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Dinosaurs: from giant reptiles to warm-blooded, feathered creatures

We look at how new discoveries are changing our understanding of what dinosaurs looked like and are helping to shed light on bigger questions about evolution.

Dinosaurs: from giant reptiles to warm-blooded, feathered creatures

Dinosaurs: from giant reptiles to warm-blooded, feathered creatures photo credit: canva

We look at how new discoveries are changing our understanding of what dinosaurs looked like and are helping to shed light on bigger questions about evolution.

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Ever since palaeontologists started classifying fossils and bones as dinosaurs in the early 19th century, artists have been using them to try to imagine what dinosaurs looked like. Some of these depictions, we now know, are pretty inaccurate, such as the notorious Victorian sculptures of dinosaurs still on display in Crystal Palace Park in London.

But, however much Hollywood may have instilled a certain vision of dinosaurs into our minds in recent decades, we’re still a long way off having all the answers about what dinosaurs actually looked like. To find out more about what new evidence is emerging and how our dinosaur imaginings have changed, we speak to two palaeontologists.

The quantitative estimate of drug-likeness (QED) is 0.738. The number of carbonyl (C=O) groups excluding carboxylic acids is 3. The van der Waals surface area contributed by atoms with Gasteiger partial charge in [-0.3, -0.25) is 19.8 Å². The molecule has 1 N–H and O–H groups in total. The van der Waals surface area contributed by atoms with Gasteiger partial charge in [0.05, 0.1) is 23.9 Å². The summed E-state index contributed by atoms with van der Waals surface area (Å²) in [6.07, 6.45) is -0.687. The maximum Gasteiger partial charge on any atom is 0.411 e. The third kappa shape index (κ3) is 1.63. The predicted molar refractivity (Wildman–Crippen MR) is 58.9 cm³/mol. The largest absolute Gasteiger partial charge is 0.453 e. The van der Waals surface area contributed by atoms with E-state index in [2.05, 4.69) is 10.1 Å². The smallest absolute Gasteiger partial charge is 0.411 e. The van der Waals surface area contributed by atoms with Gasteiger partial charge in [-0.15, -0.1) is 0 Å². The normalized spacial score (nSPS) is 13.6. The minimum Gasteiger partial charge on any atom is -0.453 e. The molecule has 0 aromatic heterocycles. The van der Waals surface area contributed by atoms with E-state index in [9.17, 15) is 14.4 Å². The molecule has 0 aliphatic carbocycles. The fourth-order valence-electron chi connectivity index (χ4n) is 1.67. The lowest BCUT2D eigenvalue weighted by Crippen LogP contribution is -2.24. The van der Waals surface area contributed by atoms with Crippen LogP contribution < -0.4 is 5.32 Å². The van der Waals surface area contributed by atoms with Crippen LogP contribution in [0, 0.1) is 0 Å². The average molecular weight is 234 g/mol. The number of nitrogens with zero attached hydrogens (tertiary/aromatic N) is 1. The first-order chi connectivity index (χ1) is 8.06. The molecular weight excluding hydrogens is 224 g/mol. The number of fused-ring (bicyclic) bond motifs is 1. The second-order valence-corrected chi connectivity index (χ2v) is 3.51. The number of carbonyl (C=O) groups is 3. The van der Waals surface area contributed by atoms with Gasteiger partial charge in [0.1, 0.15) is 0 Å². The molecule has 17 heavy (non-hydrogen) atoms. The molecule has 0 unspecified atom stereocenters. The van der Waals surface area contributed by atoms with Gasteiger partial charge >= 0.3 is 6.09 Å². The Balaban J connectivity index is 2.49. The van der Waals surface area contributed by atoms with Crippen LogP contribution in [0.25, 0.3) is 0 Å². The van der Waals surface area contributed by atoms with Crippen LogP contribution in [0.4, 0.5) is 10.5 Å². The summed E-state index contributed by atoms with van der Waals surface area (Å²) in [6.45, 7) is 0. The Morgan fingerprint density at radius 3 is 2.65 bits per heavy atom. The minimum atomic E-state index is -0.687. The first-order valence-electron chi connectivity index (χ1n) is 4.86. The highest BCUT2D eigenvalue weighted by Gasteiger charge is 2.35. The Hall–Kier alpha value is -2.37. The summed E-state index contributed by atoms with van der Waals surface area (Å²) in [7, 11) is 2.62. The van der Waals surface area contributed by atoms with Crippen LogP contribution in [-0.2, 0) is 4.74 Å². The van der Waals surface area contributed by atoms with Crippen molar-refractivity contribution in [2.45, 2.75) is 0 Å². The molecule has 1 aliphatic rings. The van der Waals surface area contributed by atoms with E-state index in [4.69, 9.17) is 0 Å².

Maria McNamara, professor of palaeobiology at University College Cork in Ireland, tells us about the, at times controversial, history of feathered dinosaurs. She explains how the discovery of melanin in fossils is providing a picture of the colours of these feathers and what they may have been used for. “There are dinosaurs where we’re pretty sure that feathers were being used for communication,” explains McNamara.

And Nicolas Campione, senior lecturer in paleaobiology at the University of New England in Australia, tells us the two main techniques palaeontologists have used for estimating the size of dinosaurs and how he tested their accuracy. He also explains how understanding the size of dinosaurs can tell us more about their evolution. “The first dinosaurs start off at one body size, the size of a large dog, and then they radiate very quickly so that within the first ten or so million years you already reached most of the size range that dinosaurs would continue to have the rest of their evolutionary history,” says Campione.

The Conversation

Daniel Merino, Assistant Editor: Science, Health, Environment; Co-Host: The Conversation Weekly Podcast, The Conversation and Gemma Ware, Editor and Co-Host, The Conversation Weekly Podcast, The Conversation

This article is republished from The Conversation under a Creative Commons license. Read the original article.

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